Terrence McNally ’60, Tony-Winning Dramatist of Gay Life

Terrence McNally ’60, a four-time Tony Award-winning playwright whose work over five decades dramatized gay life, died on March 24, 2020, from complications of COVID-19. He was 81 and a resident of New York City.

Born on November 3, 1938, in St. Petersburg, Fla., McNally’s parents owned a bar and grill on the beach. After it was destroyed by a hurricane, the family briefly relocated to Port Chester, N.Y., and his paternal grandfather would take him to the theater. After the family moved to Corpus Christi, Texas, McNally edited the school newspaper and literary magazine at W.B. Ray H.S.

At the College, from which he graduated Phi Beta Kappa, McNally wrote for the Varsity Show. His Broadway theater career began in 1963 when he contributed a few lines to an adaptation of The Lady of the Camellias and continued with few interruptions through 2019’s revival of Frankie and Johnny in the Clair de Lune.

McNally’s work introduced theater audiences to homosexual characters and situations that most mainstream productions had shunted into comic asides. In a conversation with Philip Galanes in The New York Times Style Magazine in 2019, Galanes noted, “You were a pioneer, one of the first playwrights to explore gay characters in your work — from the very beginning, in the 1960s. Did you see that as bravery?” to which McNally replied, “Not at all. I saw it as: These are people. I wasn’t writing these plays in Texas. I was writing them in New York, which is sophisticated. I always felt it was O.K. to be gay in the American theater.”

Across the next 50 years, McNally’s plays — including The Ritz; The Lisbon Traviata; Lips Together, Teeth Apart; and Anastasia — traced the same narrative arc that many gay men were experiencing over the same period.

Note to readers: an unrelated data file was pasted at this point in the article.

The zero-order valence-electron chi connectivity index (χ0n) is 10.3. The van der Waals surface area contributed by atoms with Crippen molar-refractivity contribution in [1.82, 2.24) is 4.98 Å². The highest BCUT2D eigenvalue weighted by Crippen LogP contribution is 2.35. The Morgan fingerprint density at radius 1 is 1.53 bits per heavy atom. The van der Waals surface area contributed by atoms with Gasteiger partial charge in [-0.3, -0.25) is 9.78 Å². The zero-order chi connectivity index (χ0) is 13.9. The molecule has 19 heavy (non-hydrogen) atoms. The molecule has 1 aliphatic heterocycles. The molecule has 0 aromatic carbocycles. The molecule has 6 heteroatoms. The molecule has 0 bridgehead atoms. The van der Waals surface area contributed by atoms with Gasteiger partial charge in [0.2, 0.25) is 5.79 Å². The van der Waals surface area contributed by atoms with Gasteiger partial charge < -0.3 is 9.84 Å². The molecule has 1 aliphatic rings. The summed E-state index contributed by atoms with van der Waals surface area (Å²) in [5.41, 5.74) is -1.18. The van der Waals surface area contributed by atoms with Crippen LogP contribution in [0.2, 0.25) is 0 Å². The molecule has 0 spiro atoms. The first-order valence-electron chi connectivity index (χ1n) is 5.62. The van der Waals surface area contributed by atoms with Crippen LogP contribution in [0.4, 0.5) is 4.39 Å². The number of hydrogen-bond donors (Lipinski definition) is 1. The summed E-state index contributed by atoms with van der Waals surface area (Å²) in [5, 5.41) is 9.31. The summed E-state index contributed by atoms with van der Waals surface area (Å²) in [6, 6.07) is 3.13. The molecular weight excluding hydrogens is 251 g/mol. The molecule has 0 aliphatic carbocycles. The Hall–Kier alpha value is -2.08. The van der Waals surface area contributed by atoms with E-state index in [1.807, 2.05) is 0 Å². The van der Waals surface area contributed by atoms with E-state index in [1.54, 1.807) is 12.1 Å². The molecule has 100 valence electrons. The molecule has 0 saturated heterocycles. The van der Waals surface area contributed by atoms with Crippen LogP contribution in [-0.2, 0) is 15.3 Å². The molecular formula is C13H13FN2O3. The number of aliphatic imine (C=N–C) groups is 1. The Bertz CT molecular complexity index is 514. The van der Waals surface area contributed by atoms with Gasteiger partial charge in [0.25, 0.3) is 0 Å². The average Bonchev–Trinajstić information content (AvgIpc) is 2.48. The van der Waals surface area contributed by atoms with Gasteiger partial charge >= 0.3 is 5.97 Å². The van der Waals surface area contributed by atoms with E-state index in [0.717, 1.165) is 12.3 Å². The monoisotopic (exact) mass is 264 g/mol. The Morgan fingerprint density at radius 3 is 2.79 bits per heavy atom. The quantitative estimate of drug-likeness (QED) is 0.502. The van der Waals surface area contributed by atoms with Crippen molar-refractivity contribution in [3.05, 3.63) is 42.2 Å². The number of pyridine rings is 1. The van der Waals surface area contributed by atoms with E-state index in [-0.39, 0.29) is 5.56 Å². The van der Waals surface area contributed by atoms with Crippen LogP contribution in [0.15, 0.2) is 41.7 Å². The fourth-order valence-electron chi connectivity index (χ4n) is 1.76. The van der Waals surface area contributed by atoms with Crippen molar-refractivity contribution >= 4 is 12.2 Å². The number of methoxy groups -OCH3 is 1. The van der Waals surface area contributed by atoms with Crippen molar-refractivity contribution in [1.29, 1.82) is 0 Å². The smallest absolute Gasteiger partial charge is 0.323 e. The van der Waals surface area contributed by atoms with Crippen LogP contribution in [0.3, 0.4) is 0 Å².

“Though the changes Mr. McNally wrote about were epochal for gay men, his plays were designed not to exclude. ... [they] never came across as a narrowing of theater’s human focus but as an expansion of it, and by inviting everyone into them he helped solidify the social change he was describing,” the Times obituary noted.

McNally was a remarkably prolific dramatist, with some three dozen plays to his credit, as well as the books for 10 musicals, the librettos for four operas and a handful of screenplays for film and television. He won Tony Awards for the musicals Kiss of the Spider Woman (1993) and Ragtime (1998), and the plays Love! Valour!

Compassion! (1995) and Master Class (1996), and was presented the 2019 Tony Award for Lifetime Achievement.

In 2018 McNally was inducted into the American Academy of Arts and Letters. He was presented the 2015 Lucille Lortel Lifetime Achievement Award and the 2011 Dramatists Guild Lifetime Achievement Award. McNally was inducted into the American Theater Hall of Fame in 1996.

The College presented McNally with a 1992 John Jay Award for distinguished professional achievement, and in 2004 he was presented with Columbia’s inaugural I.A.L. Diamond [’41] Award for Achievement in the Arts. He was the 2013 Class Day speaker.

McNally is survived by his husband of 17 years, Thomas Kirdahy, and a brother, Peter.

Read more about McNally in Take Five, CCT and in The New York Times: how he was seen by critics and an interview with him and his husband about their lasting marriage.